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Medical Dictionary


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Kala-azar: (Hindi for black fever). A disease of the vicera, particularly the liver, spleen, bone marrow and lymph nodes, due to infection be a parasite (called Leishmania). Also known as visceral leishmaniasis.

Kaposi's sarcoma: A relatively rare type of cancer that develops on the skin of some elderly persons or those with a weak immune system, including those with acquired immune deficiency syndrome (AIDS).

Kartagener's syndrome: The trio of sinusitis, bronchitis and situs inversus (lateral reversal of the position all organs in the chest and abdomen with the heart and stomach on the right, the liver on the left, etc.--opposite or "inverted" from their usual position).

Karyotype: A standard arrangement of the chromosome complement, done for chromosome analysis.

Karyotyping: Chromosome study.

Karyotyping, flow: Use of flow cytometry to analyze and/or separate chromosomes on the basis of their DNA content. Flow cytometry detects the light- absorbing or fluorescing properties of chromosomes passing in a narrow stream through a laser beam and with automated sorting devices can sort successive droplets of the stream into different fractions depending on the fluorescence emitted by each droplet.

Kawasaki’s disease: A syndrome of unknown origin, mainly affecting young children, causing fever, reddening of the eyes (conjunctivitis), lips and mucous membranes of the mouth, ulcerative gum disease (gingivitis), swollen glands in the neck (cervical lymphadenopathy), and a rash that is raised and bright red (maculoerythematous) in a glove-and-sock fashion over the skin of the hands and feet which becomes hard, swollen (edematous), and peels off. Also called mucocutaneous lymph node syndrome.

Kb: Abbreviation for kilobase.

Keloid: A tough raised scar.

Keratin: Protein in the upper layer of the skin, hair, nails and animal horns. The word keratin comes from the Indo-European ker meaning horn.

Keratitis: Inflammation of the cornea (transparent structure at the front of the eye).

Kerato-: A confusing prefix it can refer to the cornea (as in keratitis and keratocornea) or to "horny" tissue (as in keratin and keratosis).

Keratoconjunctitis: Inflammation of the eye involving both the cornea and conjunctiva.

Keratoconus: Cone-shaped cornea with the apex of the cone being forward. Also called conical cornea.

Keratoma: A callus.

Keratoplasty: Corneal transplant.

Keratosis: A localized overgrowth of the upper layer of skin. Common forms of keratosis include aging (senile keratosis) and sun exposure (actinic keratosis).

Keratotomy: A surgical incision (cut) of the cornea. A radial keratotomy is a surgical procedure designed to flatten the cornea and thereby correct myopia (nearsightedness). It is called a radial keratotomy because the incisions resemble the spokes in a bicycle wheel.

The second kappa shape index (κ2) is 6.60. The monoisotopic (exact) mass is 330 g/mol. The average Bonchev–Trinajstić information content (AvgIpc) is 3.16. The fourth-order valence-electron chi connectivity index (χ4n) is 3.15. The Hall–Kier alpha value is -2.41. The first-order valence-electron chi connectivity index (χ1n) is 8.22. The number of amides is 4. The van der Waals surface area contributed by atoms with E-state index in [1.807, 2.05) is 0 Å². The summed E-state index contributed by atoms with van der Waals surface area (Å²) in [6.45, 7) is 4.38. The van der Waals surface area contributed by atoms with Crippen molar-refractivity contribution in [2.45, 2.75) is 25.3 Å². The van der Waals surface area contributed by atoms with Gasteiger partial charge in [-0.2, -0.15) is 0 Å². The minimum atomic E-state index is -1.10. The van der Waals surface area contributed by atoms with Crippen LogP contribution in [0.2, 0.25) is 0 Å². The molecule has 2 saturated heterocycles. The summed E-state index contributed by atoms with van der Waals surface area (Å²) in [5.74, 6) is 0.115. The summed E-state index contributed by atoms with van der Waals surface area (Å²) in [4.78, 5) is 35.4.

Kernicterus: Disorder due to jaundice in a newborn baby with high blood levels of the pigment bilirubin that is deposited in the brain resulting in damage. The level of bilirubin is monitored in newborns to determine whether treatment is needed to prevent kernicterus. With brain affected, it is also called bilirubin encephalopathy.

Keshan disease: Condition caused by deficiency of the essential mineral selenium. Keshan disease is a potentially fatal form of cardiomyopathy (disease of the heart muscle). It was first observed in Keshan province in China and since has been found elsewhere (including New Zealand and Finland) in areas where the selenium level in the soil is low.

Ketoacidosis: Ketosis (accumulation of substances called ketone bodies in the blood) plus acidosis (increased acidity of the blood). Ketoacidosis occurs when diabetes is not controlled.

Kidneys: The kidneys are a pair of organs located in the right and left side of the abdomen which clear "poisons" from the blood, regulate acid concentration and maintain water balance in the body by excreting urine. The urine then passes through connecting tubes called "ureters" into the bladder. The bladder stores the urine until it is released during urination.

Kilobase: Unit of length of DNA equal to 1000 nucleotide bases.

Kindred: The extended family.

Kinky hair syndrome: Genetic disorder with fragile twisted ("kinky") hair and progressive deterioration of the brain. Due to an error in copper transport resulting in copper deficiency. Females are carriers and their sons with the gene have the disease. Also known as Menkes syndrome.

Kinship: Relationship by marriage or, specifically, a blood tie.

Kissing bugs: Insect vectors (carriers) of the parasite (called Trypanosoma cruzi) which causes Chagas' disease (American trypanosomiasis). The reduviid bugs "kiss" people, especially babies, on the lips while they are asleep infecting them with their parasite. Over 20 million people in the Americas have Chagas disease. The parasite can also be transmitted by blood transfusion and cross the placenta during pregnancy to infect the fetus.